Illinois SB40 Mandates EV Ready Residential Housing

Starting January 1st, 2024 new residential housing will need to include the infrastructure necessary to enable owners to easily add Level 2 (L2) EV charging (SB40). That’s true for single, and multi family housing. I think that’s great. Not everyone in the state is on board with that approach though. Which is how we get to this post :).

I understand the hesitancy to actually install EVSE (electric vehicle supply equipment, aka chargers) in every residential parking space. That’s expensive, and given the market share of EVs in Illinois, unnecessary. Although, I suspect that I would have far fewer conversations with local EV owners in Geneseo, IL while they DC fast charged their ID.4s if they had L2 at home. I also suspect that we’d get faster EV adoption if there were already an EVSE in their home parking spot. But, again I think it’s totally fine. If this was a law when our current house was built, it would have been easy to add a charger to the garage. We didn’t end up doing that because we were quoted $8,000 to trench out there under the driveway. It just didn’t make sense.

Installing that conduit when the house was built (circa 2012) would have added a couple hundred bucks to the BOM, so effectively nothing. The previous owner spent more than that on single light fixtures. But I completely understand why she didn’t ask for it. In 2012 EV sucked. No one wanted one, and climate change was still something that only weirdos whined about. We’ve come along way :). We still have a lot to learn, and we’re not very good at building for the future. This article is a great example.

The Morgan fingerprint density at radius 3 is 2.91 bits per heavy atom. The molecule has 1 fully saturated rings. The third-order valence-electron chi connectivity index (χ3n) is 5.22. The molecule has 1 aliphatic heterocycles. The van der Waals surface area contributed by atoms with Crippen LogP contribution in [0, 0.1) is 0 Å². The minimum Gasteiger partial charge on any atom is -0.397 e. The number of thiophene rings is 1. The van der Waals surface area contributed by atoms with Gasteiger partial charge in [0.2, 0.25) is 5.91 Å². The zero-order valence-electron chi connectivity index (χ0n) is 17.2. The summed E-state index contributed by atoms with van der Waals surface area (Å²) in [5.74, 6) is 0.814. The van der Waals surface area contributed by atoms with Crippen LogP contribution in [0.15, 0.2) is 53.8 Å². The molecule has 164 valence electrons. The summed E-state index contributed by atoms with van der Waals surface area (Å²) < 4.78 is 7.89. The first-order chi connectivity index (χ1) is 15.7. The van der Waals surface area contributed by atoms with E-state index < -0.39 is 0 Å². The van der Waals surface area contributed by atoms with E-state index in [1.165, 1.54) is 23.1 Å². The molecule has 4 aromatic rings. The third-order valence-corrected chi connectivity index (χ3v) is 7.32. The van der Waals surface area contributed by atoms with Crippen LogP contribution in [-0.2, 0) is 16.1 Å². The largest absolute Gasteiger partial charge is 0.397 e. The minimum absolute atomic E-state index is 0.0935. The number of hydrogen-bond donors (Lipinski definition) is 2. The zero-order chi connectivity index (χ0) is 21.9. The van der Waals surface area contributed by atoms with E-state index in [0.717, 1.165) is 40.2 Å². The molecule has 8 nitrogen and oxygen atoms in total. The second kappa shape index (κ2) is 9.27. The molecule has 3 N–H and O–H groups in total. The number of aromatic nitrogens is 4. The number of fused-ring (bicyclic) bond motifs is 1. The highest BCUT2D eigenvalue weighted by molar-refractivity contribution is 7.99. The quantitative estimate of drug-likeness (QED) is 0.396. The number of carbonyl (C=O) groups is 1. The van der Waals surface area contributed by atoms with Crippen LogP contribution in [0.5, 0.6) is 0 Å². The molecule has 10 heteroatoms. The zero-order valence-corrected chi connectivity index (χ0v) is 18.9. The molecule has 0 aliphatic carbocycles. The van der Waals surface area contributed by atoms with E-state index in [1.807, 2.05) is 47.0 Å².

Illinois home builder Dean Graven said changes were made to reduce costs.

“We have to put in a conduit or a pipe from the breaker box to one location in the garage,” Graven told The Center Square. “Teslas take 240 [volt], and other cars are 180, and if you get the cheapest electric car, you can plug into a 110 outlet. We got away from putting in something expensive that would cost thousands of dollars versus just a conduit system.”

There’s some good quotes in it, but this one struck me because it is so, incredibly, wrong. Illinois home builder Dean Graven doesn’t know what he’s talking about. It surprises me that anyone in the trades would be this ignorant about basic electrical principles. In the US, where Illinois is located, we use a  240V (2x120V) electrical system for single-family homes. Some multi-family housing is 208V (2x120V, weird huh?). Notice how there’s no 180V in there? Mixing 240V and 110V in a single sentence is also strange. 110V is acceptable at the receptacle because of ±10% tolerances from 120V US spec, but mixing all that up in a single thought makes my brain hurt.

More importantly, if a Level 1 (120V) only EV is on sale today, I’m not aware of it. If it exists, you don’t want it. L2 makes owning an EV awesome. Every EV that does L2 does it at 240V nominal (208V is also totally fine), there’s no 180V EV or EVSE. That’s not in spec for the US electrical system.

Anyway, all of that is a long way of saying, I think it’s great that we’re planning for an EV future in Illinois. Also, I learned where Monmouth, IL was (and that it existed) and there are people building houses in IL, that I wouldn’t want to build my house. Maybe we shouldn’t ask them what they think of the future?

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2 months ago

thanks for sharing